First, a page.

You have to be open and willing to learn things about yourself and those around you that you might not want to know. It’s a humbling experience as you are constantly learning, evaluating and redefining yourself.

While my contemplations have mainly been focused on the mental challenges that arose for me (that was my nemesis), make no mistake, it was a physically torrid affair (to use the words from Shihan). Shihan and sensei both said to me in no uncertain terms and I quote “You will bleed. You will cry and you will hurt”. And yes, there were tears, there was blood and there was pain. Then I bled some more. And just when I thought I had couldn’t take any more; I bruised and spilt some more blood.

How would you describe the way the Black Gi Grading has changed you?

Several weeks have passed, the bruises have healed but I’m still struggling to comprehend what I have accomplished. The black gi grading has changed me in a magnitude of ways, many of these are very difficult to put into words and I’m sure those who are closest to me are starting to notice subtle changes in the way I do things. I was forced to face my nemesis and I’m slowing winning that war.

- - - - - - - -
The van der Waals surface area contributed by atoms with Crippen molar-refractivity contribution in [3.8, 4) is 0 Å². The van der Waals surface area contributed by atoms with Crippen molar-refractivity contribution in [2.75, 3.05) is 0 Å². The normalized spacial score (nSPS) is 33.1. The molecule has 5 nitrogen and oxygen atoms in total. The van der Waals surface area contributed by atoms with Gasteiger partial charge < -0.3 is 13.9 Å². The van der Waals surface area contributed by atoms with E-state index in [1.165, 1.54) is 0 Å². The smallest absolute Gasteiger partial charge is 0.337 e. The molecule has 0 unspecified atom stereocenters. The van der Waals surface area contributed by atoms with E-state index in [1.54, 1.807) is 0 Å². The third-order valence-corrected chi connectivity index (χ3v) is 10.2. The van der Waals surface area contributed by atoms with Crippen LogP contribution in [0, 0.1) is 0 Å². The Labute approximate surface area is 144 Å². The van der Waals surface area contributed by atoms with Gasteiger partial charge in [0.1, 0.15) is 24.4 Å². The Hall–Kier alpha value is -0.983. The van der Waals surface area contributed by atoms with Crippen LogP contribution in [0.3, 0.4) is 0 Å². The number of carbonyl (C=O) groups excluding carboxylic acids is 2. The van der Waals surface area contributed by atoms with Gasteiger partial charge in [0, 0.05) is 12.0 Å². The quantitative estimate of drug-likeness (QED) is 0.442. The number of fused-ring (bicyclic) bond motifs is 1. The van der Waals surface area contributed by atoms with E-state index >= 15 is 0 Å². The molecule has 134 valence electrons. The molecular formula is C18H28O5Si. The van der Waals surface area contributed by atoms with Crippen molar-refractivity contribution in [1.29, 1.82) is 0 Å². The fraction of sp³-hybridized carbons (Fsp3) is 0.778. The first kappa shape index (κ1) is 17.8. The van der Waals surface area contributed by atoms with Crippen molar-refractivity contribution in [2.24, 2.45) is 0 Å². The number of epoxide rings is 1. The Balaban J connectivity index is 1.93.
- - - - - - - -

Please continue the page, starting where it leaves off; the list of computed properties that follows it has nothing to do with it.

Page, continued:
Immediately after the grading, I sat and tried to process what had just happened (and because my legs were hurting too much to function) as I felt deeply disappointed in myself. I felt that I should have been better as I had made ‘rookie’ errors all morning. Over the days and weeks after the grading, I discussed this numerous times with Shihan Jamie and he made me realise it wasn’t about performance but something else entirely.

This required some processing from me but eventually I had an epiphany. So what is it you ask? Unfortunately, it is here that words fail me as I can’t quite articulate it yet. I’m still working through this ‘something’ but it is a real and tangible outcome that has made me re-evaluate and change my approach to my karate, opening a new realm of learning which I firmly believe will take my karate to a place that I didn’t think was possible. The one thing I am conscious of, is my black gi journey has only just begun.